The kids loved it. They just call it pudding but they couldn't get enough. So far I don't need any other recipes because this is all they want to eat. I am serious, picture the two year old cradling his cup and spoon like a football, while running away from my one year old who is trying to stick his spoon in the older one's cup. This is what my kitchen looked like last week. What was I doing? Trying to refill the one year old's cup. Yes, that is how demanding they were. 10 seconds without and they were fighting with spoons. If that isn't a ringing endorsement, I don't know what is.

After I had been trying it out for a few days, I got a great email (the universe is speaking now) from diyNatural titled How to Make Kefir. Yep guess it was time for me to learn some more information.

The kids are also drinking it with honey as a drink snack in the afternoon. I am looking forward to trying this Gelatin Treats recipe from diyNatural. R tried it with her kids and they loved it. Now I will have to pick up strawberries. I can't wait.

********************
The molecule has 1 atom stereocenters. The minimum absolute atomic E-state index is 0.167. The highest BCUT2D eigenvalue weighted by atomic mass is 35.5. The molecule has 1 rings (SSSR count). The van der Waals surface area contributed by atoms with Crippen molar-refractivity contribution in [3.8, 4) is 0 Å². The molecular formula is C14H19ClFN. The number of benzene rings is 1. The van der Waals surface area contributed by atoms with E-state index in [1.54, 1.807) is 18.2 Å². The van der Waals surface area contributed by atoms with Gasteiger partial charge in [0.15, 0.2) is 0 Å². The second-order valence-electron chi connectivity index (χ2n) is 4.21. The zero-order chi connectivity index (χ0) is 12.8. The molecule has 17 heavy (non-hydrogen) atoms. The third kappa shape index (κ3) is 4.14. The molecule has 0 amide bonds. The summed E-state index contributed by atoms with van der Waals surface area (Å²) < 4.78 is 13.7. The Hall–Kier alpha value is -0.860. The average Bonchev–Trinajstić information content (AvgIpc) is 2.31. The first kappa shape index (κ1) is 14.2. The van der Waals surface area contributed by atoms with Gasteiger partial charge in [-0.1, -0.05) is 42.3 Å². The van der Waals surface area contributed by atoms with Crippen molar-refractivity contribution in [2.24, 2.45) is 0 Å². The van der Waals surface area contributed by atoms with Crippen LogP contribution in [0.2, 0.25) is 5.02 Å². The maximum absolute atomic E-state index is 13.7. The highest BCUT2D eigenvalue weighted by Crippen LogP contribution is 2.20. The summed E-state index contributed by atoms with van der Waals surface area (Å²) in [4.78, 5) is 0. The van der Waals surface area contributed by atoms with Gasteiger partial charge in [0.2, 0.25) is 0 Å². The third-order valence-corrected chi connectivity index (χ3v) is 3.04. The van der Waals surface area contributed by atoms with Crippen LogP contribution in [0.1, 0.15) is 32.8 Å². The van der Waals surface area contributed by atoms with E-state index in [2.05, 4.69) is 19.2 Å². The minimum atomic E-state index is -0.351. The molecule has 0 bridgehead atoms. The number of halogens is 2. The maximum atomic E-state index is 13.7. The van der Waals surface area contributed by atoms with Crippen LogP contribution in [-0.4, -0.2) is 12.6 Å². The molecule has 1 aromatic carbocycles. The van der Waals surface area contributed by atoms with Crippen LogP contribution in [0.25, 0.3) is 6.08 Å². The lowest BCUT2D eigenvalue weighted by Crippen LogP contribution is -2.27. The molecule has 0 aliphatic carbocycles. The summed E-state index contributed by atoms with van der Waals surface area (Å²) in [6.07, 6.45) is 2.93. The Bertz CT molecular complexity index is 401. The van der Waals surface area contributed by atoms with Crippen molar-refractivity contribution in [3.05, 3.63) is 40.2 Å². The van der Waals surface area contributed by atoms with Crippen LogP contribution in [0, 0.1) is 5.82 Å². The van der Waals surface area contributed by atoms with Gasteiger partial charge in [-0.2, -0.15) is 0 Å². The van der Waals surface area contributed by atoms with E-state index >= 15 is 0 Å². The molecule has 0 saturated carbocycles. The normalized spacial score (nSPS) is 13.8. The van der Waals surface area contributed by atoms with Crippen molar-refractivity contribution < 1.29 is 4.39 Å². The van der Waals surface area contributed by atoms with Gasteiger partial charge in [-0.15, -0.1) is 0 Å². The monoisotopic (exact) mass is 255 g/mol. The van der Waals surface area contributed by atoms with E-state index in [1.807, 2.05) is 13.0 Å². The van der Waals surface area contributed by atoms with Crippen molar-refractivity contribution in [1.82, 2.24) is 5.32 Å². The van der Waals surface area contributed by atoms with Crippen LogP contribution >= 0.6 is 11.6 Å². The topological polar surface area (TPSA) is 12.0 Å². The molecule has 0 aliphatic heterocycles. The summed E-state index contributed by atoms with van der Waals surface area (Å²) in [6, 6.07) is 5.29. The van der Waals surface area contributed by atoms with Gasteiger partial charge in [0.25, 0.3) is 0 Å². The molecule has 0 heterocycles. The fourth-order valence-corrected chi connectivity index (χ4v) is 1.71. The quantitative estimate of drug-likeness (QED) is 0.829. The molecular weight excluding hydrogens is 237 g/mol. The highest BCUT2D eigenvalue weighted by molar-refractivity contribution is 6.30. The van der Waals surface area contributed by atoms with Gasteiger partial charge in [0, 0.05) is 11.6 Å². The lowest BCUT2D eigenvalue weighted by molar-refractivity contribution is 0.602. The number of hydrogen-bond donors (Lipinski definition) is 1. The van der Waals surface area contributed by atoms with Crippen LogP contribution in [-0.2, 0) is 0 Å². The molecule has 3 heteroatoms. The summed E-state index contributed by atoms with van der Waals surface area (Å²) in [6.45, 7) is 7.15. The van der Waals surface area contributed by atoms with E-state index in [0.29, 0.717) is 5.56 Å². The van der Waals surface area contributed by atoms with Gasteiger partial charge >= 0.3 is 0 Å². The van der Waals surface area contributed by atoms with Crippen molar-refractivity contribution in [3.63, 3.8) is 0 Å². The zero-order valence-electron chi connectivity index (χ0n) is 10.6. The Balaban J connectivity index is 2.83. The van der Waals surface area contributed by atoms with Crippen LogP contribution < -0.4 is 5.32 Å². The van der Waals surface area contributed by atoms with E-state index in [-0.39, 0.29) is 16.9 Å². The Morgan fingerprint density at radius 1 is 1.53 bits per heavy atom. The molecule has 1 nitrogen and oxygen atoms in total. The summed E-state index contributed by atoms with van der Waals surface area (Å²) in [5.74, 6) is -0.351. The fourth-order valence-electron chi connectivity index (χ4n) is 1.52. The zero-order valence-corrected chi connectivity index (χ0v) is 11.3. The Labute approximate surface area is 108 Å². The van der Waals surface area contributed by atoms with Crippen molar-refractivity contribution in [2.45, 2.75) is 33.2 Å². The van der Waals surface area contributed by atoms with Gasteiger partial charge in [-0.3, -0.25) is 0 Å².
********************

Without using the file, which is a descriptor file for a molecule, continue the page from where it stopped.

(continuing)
Do you make your own kefir? What are you making?

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11 comments:

  1. I make yogurt but not kefir. What are the nutritional benefits of kefir?

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    Replies
    1. First, please note that I am not a nutritionist so all of my information comes from research. The general consenses is that kefir has a lot more beneficial bacteria than yogurt. Depending on where you get your numbers it is seems to be about a yogurt to kefir 1:5 ratio in the bacteria count (in the trillons). How accurate those numbers are depend on your ingredients, fermentation, etc.